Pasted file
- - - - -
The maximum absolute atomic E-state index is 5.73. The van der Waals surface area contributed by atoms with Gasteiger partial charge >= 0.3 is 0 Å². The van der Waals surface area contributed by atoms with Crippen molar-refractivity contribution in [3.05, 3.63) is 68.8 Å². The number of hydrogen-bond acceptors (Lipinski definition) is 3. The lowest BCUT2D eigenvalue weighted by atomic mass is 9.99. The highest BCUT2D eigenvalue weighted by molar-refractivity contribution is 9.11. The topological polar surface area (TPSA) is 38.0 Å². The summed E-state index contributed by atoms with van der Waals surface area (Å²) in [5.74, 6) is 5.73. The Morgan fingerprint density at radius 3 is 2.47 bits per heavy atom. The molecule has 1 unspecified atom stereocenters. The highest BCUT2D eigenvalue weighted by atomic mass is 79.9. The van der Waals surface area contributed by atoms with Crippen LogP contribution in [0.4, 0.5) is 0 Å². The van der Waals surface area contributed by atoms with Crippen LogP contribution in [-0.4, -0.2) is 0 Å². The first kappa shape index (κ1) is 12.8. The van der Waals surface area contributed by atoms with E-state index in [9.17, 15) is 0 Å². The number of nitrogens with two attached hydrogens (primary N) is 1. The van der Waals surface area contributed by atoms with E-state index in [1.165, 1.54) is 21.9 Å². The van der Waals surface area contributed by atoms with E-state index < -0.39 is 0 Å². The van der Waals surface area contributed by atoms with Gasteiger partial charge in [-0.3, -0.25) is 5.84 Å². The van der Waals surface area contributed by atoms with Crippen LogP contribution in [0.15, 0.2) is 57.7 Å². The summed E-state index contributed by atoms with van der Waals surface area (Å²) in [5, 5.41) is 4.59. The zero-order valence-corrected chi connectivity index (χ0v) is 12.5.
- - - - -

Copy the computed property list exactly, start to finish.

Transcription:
The maximum absolute atomic E-state index is 5.73. The van der Waals surface area contributed by atoms with Gasteiger partial charge >= 0.3 is 0 Å². The van der Waals surface area contributed by atoms with Crippen molar-refractivity contribution in [3.05, 3.63) is 68.8 Å². The number of hydrogen-bond acceptors (Lipinski definition) is 3. The lowest BCUT2D eigenvalue weighted by atomic mass is 9.99. The highest BCUT2D eigenvalue weighted by molar-refractivity contribution is 9.11. The topological polar surface area (TPSA) is 38.0 Å². The summed E-state index contributed by atoms with van der Waals surface area (Å²) in [5.74, 6) is 5.73. The Morgan fingerprint density at radius 3 is 2.47 bits per heavy atom. The molecule has 1 unspecified atom stereocenters. The highest BCUT2D eigenvalue weighted by atomic mass is 79.9. The van der Waals surface area contributed by atoms with Crippen LogP contribution in [0.4, 0.5) is 0 Å². The van der Waals surface area contributed by atoms with Crippen LogP contribution in [-0.4, -0.2) is 0 Å². The first kappa shape index (κ1) is 12.8. The van der Waals surface area contributed by atoms with E-state index in [9.17, 15) is 0 Å². The number of nitrogens with two attached hydrogens (primary N) is 1. The van der Waals surface area contributed by atoms with E-state index in [1.165, 1.54) is 21.9 Å². The van der Waals surface area contributed by atoms with E-state index < -0.39 is 0 Å². The van der Waals surface area contributed by atoms with Gasteiger partial charge in [-0.3, -0.25) is 5.84 Å². The van der Waals surface area contributed by atoms with Crippen LogP contribution in [0.15, 0.2) is 57.7 Å². The summed E-state index contributed by atoms with van der Waals surface area (Å²) in [5, 5.41) is 4.59. The zero-order valence-corrected chi connectivity index (χ0v) is 12.5.